#6: Not externalizing business rules that are likely to change often. For example, tax laws, government or industry compliance requirements, classification laws, etc. Use business rules engines like Drools that allow you to externalize rules into database tables and excel spreadsheets. The business can take ownership of these rules, and can react quickly to changes to tax laws or compliance requirements with minimal changes and testing.
#7: Not having proper documentation in the form of
Unit tests with proper code coverage.
A confluence or wiki page listing all the software artifacts like classes, scripts, configuration files that have been modified or newly created.
High level conceptual diagrams depicting all the components, interactions, and structures.
Basic documentation for developers on “how to set up the DEV environment with data source details.
Points 1 and 2 are the primary form of documentation in an agile project in addition to the COS (Condition Of Satisfaction) created via tools like MindMap.
#8: Not having proper disaster recovery plans, system monitoring and archival strategies in place. It is easy to get missed on these activities in a rush to get the application deployed to meet the tight deadlines. Not having proper system monitoring through Nagios and Splunk can not only impact the stability of the application, but also can hinder current diagnostics and future improvements.
#9: Not designing Database tables with proper house keeping columns like created_datetm, update_datetm, created_by, updated_by and timestamp, and provision to logically delete records with columns like ‘deleted’ with ‘Y’ or ‘N’ values or record_status like ‘Active’ or ‘Inactive’.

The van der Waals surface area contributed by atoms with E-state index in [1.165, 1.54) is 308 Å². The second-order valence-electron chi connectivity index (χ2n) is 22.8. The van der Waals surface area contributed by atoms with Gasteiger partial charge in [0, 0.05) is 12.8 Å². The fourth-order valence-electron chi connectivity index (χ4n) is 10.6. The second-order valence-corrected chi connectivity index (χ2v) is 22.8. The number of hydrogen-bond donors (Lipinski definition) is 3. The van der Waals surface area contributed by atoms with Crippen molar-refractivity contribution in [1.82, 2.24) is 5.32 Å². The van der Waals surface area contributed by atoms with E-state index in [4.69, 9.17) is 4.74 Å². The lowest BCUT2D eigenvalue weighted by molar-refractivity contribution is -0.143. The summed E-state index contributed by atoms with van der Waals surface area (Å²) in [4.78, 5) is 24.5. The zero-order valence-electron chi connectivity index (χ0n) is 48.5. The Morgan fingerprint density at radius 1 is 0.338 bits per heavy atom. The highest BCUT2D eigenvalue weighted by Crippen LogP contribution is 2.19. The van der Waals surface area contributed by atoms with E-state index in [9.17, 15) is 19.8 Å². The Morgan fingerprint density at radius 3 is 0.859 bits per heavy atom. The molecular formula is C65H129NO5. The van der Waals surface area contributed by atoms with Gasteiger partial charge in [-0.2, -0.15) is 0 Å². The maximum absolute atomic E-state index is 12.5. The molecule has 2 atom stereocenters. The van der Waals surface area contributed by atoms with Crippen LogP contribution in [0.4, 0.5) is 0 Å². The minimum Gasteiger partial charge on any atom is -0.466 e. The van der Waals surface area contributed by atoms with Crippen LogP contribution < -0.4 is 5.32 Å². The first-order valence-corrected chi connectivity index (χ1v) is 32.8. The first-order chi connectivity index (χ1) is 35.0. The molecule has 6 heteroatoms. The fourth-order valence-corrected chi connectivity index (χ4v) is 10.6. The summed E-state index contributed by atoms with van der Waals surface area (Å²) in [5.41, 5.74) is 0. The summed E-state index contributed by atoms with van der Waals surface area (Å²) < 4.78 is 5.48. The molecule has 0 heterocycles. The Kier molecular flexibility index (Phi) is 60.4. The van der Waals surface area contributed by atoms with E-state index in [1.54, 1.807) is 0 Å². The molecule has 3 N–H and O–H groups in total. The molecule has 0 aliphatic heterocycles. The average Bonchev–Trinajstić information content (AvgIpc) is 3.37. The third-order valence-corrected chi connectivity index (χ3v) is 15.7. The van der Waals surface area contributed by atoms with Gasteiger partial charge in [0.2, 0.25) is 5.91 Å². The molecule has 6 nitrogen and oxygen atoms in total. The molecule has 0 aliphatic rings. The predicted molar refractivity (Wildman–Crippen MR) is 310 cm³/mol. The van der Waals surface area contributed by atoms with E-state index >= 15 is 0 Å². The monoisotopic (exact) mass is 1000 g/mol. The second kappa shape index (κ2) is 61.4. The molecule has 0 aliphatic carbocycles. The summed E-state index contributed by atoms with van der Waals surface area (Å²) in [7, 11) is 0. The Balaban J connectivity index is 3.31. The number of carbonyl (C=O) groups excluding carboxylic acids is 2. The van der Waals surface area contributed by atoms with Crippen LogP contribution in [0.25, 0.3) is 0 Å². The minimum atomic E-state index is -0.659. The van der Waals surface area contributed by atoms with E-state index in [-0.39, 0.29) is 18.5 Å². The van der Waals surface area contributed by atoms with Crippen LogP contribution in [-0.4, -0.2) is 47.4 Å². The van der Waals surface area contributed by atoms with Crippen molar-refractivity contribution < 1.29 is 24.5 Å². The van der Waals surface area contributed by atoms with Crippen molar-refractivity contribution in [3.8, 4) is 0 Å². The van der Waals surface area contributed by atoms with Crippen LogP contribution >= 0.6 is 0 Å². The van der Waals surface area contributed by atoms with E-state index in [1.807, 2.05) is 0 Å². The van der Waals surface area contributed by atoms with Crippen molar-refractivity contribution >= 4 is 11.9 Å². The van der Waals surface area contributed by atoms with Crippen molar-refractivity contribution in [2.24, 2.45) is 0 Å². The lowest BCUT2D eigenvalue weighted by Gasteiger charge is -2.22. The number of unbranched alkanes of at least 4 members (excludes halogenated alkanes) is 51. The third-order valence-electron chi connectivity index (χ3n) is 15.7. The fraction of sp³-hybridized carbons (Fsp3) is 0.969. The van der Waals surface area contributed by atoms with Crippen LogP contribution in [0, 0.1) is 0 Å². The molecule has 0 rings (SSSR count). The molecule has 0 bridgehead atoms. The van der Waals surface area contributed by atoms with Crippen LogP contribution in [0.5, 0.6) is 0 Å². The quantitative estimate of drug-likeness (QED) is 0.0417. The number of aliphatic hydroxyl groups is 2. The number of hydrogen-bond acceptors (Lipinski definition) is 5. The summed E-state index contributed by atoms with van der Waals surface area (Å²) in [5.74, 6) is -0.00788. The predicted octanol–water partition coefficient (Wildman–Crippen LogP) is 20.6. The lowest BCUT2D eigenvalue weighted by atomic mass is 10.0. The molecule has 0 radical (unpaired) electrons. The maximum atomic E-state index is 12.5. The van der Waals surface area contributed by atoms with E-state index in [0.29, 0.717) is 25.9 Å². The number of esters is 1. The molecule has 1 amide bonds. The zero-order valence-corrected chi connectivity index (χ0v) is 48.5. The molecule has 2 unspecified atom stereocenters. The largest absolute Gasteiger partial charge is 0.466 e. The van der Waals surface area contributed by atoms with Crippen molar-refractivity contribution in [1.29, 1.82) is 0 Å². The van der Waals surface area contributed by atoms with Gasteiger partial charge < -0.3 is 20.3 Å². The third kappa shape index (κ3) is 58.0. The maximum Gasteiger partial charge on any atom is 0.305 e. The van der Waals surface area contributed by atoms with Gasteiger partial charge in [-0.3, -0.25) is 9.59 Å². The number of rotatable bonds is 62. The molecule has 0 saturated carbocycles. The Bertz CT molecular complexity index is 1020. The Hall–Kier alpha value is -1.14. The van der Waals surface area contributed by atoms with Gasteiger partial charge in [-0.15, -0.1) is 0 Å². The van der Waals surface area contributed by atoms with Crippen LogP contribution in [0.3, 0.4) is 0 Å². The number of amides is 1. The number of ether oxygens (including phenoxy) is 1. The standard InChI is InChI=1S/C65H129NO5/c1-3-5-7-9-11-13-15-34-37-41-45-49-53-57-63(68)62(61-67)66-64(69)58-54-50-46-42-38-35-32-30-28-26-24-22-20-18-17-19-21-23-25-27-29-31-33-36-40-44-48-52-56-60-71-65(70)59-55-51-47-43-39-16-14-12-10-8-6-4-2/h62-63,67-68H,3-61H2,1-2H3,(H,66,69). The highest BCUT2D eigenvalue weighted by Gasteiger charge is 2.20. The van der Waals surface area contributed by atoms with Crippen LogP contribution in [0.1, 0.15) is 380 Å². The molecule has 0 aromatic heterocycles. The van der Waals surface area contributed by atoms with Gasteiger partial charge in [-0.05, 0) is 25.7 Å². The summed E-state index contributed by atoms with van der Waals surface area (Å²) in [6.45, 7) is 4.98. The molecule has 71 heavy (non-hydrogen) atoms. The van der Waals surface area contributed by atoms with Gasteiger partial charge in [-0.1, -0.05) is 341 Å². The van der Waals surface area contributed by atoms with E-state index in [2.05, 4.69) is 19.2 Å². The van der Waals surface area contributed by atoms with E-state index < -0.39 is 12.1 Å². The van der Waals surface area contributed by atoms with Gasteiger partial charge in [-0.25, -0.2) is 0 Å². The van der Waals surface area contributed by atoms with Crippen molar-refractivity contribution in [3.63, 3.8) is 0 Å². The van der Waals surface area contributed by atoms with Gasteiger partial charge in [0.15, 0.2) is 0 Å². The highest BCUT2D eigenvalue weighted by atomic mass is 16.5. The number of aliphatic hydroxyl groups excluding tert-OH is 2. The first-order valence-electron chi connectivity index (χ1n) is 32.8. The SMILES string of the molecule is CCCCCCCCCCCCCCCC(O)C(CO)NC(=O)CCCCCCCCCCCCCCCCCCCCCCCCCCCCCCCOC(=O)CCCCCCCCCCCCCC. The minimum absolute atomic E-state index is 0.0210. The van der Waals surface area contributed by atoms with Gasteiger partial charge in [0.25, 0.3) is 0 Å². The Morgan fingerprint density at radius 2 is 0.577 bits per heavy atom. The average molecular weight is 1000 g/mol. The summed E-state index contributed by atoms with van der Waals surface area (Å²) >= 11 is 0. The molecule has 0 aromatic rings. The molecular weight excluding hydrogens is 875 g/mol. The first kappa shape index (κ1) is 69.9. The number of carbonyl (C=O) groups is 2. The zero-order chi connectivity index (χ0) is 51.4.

#10: Not having proper system backout plan to restore the system to its stable state before deployment if anything goes wrong. This plan needs to be properly reviewed and signed-off by the relevant teams. This includes backing out to previous versions of software artifacts, any data inserted into the database, properties file entries, etc.
#11: Not performing proper capacity planning at the beginning of the project. Its no longer sufficient to simply say that you “need a Unix box, an Oracle database server and a JBoss application server” when specifying your platform. You need to be really precise about the
specific versions of operating systems, JVMs, etc
how much memory (including physical memory, JVM heap size, JVM stack size, and JVM perm gen space)
CPU (number of cores)
load balancer, number of nodes required, node types like active/active or active/passive and clustering requirements.
file system requirements, for example, your application may archive generated reports and keep it for a year before archiving them. So, you need to have enough hard disk space. Some applications require to generate data extract files to be generated and temporarily stored to be picked up by the other system processes or data warehouse systems for multi dimensional reporting. Some data files are SFTP’ed from other internal or external systems, and need to be kept for a period like 12 to 36 months before archived.